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Monday, 26 February, 2001, 00:34 GMT
Eyewitness: Bitter legacy of sanctions
Funeral inIraq
These mothers say sanctions killed their children
By Ben Brown in Baghdad

Saddam Hussein brought sanctions upon his country - but it is not him who is suffering. Instead, the Iraqi people are paying the price from the cradle to the grave.

In Iraq's hospitals, doctors say there are frequent power cuts and only rudimentary equipment because of sanctions.

Many babies are severely malnourished and of every 1,000 babies born, 108 will die before their first birthday.

Iraqi baby
Infant mortality rates are high in Iraq
Paediatrician Dr Abdullah Hamzawi showed me one baby in his run-down ward. "She weighs only 40% of the weight she is supposed to be," he said.

"Such babies carry the risk of 50% mortality. Fifty per cent she may die. I just ask why should this happen," he adds.

Back in time

Ten years after sanctions were first imposed, Iraq is being driven further and further back in time.

This oil-rich nation is becoming more and more under-developed.

Iraqi boy
"I have to sell cigarettes to keep my family alive," says one boy
Even for babies lucky enough to leave hospital, the prospects are a life of poverty and misery.

In Iraq, education used to be a priority, but under sanctions and Saddam, it comes second to survival.

One 14-year-old boy I met sells cigarettes to support his family. Like about half of Iraq's children, he's dropped out of school.

"My father is old, my mother can't work and my brother is a conscript. I have to sell cigarettes to keep my family alive," he said.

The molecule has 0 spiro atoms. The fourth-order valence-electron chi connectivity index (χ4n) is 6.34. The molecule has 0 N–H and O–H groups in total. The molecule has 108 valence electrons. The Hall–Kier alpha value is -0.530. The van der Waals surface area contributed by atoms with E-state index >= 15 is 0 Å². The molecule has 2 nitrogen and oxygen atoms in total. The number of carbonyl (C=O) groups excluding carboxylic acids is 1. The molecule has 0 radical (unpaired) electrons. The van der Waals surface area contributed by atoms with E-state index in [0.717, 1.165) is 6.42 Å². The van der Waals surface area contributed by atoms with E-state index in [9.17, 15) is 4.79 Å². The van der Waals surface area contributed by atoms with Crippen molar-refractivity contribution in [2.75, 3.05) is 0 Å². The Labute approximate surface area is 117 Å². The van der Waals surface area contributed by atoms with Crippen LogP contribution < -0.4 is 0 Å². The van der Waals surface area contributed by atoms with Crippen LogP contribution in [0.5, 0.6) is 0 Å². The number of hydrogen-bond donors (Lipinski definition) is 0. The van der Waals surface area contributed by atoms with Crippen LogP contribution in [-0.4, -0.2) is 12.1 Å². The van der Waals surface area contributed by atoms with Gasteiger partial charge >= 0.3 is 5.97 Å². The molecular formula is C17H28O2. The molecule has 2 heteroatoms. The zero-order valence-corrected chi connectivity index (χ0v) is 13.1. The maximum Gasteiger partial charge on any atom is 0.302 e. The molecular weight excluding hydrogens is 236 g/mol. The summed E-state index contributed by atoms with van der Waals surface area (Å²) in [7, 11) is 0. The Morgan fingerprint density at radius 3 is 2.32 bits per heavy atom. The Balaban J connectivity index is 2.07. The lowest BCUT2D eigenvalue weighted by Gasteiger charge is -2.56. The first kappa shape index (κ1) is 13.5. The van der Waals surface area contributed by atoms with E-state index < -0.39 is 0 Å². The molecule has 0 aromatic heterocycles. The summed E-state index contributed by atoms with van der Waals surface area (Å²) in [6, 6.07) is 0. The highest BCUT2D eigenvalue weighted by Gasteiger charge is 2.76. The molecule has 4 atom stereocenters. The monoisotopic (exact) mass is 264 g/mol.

If you do make it through school and on to university, you might wonder whether it's worth it. Forget the internet, books from the 1970s and 80s may be your latest works of reference.

Brain drain

Although there is a brain drain from Iraq, some students are staying.

Street booksale
Outdated books end up for sale on the streets
"Here education is free, so I think it's my turn to pay back, says one young woman. "I'd stay here and I'd serve my country."

But in Iraq's blockaded economy, teachers and civil servants, for example, earn around 50p a week. Out on the streets, many choose to sell their books to supplement their income.

What is the point of graduating, some feel, if you end up at an auction house, selling off your most treasured possessions just to make ends meet?

Recently, the United Nations have eased their blockade and would lift it entirely if Saddam Hussein would comply with their demands.

But for now, those with nothing left to sell have one last choice - to beg.

A decade on, this is still the agony of sanctions, from birth until death.

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